In many ways, Burlington is with me every day, for my experiences there helped shape my values and define my career, hobbies, and general interests. The impact has been so profound that I have asked my children to do their best to provide the same opportunity for their own families.

In weaving all of the memories about this weekend, I ask you, my readers, to do the same: Find a nearby paradise and escape to it often while your children are young. There will be no sorrow there.

Thursday, October 11, 2012

Walmart As Capitalism 101

Sam Walton's 5&10. The next step was Discount City and the world.
Three quarters of a million people now live in the three counties from Fayetteville north to the state line in the northwest corner of Arkansas. This is Walmart country. It is the holy land of free enterprise where Sam Walton opened his first Walmart Discount City in 1962. Over those few decades as Walmart grew into the "world's third largest public corporation," the company transformed the plateau prairie into a prosperous landscape. The change came quickly once the company that visited its suppliers said, "No more!"  From that day forward those salesmen who wanted their products on Walmart shelves had to visit Bentonville for an audience with the buyers.  It is no wonder today that almost 100 business aircraft fly out of the area's two general aviation airports, Rogers Muni-Carter Field and Bentonville Muni-Thaden Field.  It is no wonder that more than thirty airlines identify with the 260 scheduled weekday arrivals and departures out of Northwest Arkansas Regional Airport.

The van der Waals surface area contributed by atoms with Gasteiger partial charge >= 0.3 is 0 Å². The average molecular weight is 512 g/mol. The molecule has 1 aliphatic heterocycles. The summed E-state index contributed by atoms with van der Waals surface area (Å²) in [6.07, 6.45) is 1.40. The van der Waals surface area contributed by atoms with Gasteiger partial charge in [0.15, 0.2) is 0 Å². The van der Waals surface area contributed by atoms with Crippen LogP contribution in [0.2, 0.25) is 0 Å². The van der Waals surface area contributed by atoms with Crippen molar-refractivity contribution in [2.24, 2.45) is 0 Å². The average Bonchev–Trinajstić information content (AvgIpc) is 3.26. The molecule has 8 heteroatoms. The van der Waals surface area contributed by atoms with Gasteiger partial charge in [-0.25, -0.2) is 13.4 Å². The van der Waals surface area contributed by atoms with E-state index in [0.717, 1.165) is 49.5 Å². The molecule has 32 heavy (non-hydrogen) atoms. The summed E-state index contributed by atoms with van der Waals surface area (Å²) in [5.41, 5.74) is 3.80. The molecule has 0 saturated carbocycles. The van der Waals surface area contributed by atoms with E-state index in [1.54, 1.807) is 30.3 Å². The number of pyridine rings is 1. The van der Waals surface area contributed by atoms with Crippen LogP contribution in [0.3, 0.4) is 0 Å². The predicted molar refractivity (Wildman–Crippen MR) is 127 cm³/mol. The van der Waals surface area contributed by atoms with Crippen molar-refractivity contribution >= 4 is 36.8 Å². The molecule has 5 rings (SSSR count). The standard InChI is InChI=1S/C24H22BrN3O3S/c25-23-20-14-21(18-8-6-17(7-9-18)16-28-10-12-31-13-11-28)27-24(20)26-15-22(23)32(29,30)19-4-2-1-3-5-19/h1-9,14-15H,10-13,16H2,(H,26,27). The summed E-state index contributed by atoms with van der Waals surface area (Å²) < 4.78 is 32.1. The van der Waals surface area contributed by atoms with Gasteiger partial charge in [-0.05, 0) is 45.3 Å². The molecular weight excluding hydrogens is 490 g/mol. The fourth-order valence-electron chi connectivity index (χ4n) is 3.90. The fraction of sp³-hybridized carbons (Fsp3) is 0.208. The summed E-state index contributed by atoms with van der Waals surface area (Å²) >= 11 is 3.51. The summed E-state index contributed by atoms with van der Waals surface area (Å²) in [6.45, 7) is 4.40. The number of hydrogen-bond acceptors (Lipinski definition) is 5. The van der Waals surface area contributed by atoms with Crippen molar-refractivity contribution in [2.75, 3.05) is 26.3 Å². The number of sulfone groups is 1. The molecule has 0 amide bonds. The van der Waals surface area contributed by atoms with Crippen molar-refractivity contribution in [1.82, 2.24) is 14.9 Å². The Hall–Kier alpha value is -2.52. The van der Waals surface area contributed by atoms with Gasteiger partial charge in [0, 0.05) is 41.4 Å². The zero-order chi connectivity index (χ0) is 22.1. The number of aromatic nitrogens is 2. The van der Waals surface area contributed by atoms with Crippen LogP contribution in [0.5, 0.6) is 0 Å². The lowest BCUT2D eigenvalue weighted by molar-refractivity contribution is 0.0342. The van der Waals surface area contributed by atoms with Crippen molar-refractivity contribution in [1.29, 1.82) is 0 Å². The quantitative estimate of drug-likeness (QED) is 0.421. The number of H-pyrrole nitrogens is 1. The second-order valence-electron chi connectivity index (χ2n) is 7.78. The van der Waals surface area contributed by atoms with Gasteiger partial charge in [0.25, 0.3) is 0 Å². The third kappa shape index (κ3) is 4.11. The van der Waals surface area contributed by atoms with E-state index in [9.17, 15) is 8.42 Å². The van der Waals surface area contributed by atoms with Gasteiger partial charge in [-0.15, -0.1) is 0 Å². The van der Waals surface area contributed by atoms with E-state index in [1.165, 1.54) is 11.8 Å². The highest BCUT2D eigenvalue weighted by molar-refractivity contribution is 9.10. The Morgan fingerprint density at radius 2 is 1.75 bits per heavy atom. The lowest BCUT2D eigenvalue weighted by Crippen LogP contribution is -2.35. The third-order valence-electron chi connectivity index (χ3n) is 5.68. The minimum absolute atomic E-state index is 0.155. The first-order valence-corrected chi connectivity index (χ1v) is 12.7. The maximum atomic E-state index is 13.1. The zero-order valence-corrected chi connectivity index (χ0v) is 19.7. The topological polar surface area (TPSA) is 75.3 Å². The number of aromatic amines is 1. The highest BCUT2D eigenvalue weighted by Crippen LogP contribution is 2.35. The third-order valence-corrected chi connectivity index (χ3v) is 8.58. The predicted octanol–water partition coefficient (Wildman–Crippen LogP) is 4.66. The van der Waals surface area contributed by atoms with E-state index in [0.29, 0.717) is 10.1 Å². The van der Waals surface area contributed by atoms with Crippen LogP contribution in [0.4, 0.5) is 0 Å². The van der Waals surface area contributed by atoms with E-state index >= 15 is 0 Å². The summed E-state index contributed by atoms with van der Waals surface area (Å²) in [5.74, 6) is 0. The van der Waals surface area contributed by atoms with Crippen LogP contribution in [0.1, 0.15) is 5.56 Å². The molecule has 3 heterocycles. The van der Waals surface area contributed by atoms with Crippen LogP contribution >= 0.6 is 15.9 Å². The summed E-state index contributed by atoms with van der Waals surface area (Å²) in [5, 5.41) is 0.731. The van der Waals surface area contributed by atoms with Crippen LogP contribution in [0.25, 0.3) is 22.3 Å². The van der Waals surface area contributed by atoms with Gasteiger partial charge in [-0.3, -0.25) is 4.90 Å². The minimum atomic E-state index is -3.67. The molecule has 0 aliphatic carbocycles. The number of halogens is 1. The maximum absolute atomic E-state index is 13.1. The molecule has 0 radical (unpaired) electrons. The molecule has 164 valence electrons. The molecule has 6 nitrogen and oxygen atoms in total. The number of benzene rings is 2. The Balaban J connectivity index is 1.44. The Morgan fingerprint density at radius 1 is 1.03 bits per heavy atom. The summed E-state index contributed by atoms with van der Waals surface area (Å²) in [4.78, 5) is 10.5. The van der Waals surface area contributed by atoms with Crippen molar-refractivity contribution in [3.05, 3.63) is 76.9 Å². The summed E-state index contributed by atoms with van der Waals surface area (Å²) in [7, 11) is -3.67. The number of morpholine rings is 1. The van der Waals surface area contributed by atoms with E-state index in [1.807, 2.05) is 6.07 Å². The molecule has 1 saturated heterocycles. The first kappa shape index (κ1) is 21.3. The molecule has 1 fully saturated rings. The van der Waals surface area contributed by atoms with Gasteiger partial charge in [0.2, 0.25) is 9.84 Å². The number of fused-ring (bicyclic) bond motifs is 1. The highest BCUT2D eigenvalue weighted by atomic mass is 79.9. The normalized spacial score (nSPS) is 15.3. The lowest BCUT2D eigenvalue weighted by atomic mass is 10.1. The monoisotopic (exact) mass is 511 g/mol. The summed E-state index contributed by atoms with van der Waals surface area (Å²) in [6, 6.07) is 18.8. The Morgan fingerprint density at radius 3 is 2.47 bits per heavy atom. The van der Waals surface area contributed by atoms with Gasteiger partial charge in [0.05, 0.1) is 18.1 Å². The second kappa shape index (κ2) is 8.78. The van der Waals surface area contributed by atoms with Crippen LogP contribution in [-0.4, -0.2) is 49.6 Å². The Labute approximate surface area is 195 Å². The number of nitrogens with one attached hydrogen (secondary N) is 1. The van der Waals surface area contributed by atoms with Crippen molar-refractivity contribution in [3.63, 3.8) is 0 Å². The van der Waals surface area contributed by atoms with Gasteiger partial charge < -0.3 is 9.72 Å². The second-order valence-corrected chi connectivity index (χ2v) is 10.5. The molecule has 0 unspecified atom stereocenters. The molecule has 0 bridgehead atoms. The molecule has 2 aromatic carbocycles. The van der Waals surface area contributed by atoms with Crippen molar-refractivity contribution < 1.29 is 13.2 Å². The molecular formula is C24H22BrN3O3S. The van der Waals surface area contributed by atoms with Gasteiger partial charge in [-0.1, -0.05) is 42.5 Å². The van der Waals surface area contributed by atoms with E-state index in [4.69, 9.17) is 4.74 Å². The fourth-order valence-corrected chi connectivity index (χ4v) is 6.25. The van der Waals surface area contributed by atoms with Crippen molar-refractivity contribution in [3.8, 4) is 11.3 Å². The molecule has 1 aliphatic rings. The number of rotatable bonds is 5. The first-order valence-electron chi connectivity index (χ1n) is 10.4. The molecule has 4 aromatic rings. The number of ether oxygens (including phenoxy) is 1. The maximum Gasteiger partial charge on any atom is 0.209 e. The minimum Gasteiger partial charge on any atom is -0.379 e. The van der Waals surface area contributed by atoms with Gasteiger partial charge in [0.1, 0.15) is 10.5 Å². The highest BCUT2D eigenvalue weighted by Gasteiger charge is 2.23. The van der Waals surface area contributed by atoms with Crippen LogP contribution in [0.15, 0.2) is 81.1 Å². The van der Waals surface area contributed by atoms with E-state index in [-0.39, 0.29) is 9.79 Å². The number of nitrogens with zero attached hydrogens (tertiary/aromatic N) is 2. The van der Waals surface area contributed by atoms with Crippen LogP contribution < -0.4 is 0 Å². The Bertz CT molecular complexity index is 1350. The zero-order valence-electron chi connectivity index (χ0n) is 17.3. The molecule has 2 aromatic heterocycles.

As one would expect, the Walmart holy land is a classic example of the money generation model in action. The retail reach of thousands of stores and services far exceeds the area's three-county grasp. Granted, it isn't like shopping at Waterside in Naples, but it's damn close if you don't need the palms and bromeliads. There's no beach either, but an abundance of nearby lakes provides plenty of broad and deep water in addition to 3,000 miles of shoreline.This is but one element of the quiet and relaxation to be found after a thirty minute drive east or west of US71 and the money model madness.

It is a nice compromise watching day by day as fall colors invade a large grove of trees across the fence.  For OTR it's new trees and new birds, but the old barn, with its missing boards and battered tin roof, recalls the long history here.  It is a diverse history as well, quite fitting of a place where the Ozark and Boston Mountains spill into the prairie grasslands of the Great Plains and the llano winds of Texas whisper from a mere few hours away.

OTR supposes that for  many this will always be flyover country. After all, hardly a minute passes in the day when you can't see eight or ten contrails from the commercial jets flying between Denver, St. Louis, Chicago, Atlanta, Dallas, L.A., and beyond.  Still, the Cessnas, Dessaults, Bombardiers, Beechcrafts, and occasional Gulfstreams on approach and departure here tell another story. It may not be for everyone. but here in the Arkansas holy land, life is very, very good.

Tuesday, October 9, 2012

Ignorance As Commie Chic

A demonstrator waves a flag with an image of Che Guevara in the rain during a march in Bogota
ReutersPhoto by Jose Miguel Gomez
Sometime during this week in 1967, one of the Western Hemisphere's - if not the world's - most infamous Communist butchers met  his fate by firing squad in Bolivia. In death, the image of Ernesto "Che" Guevara has become a world-wide symbol for revolution. It is an appalling and ubiquitous reality. In a brief post at Townhall, Humberto Fontova tells readers all they need to know about the horror behind the smiling face.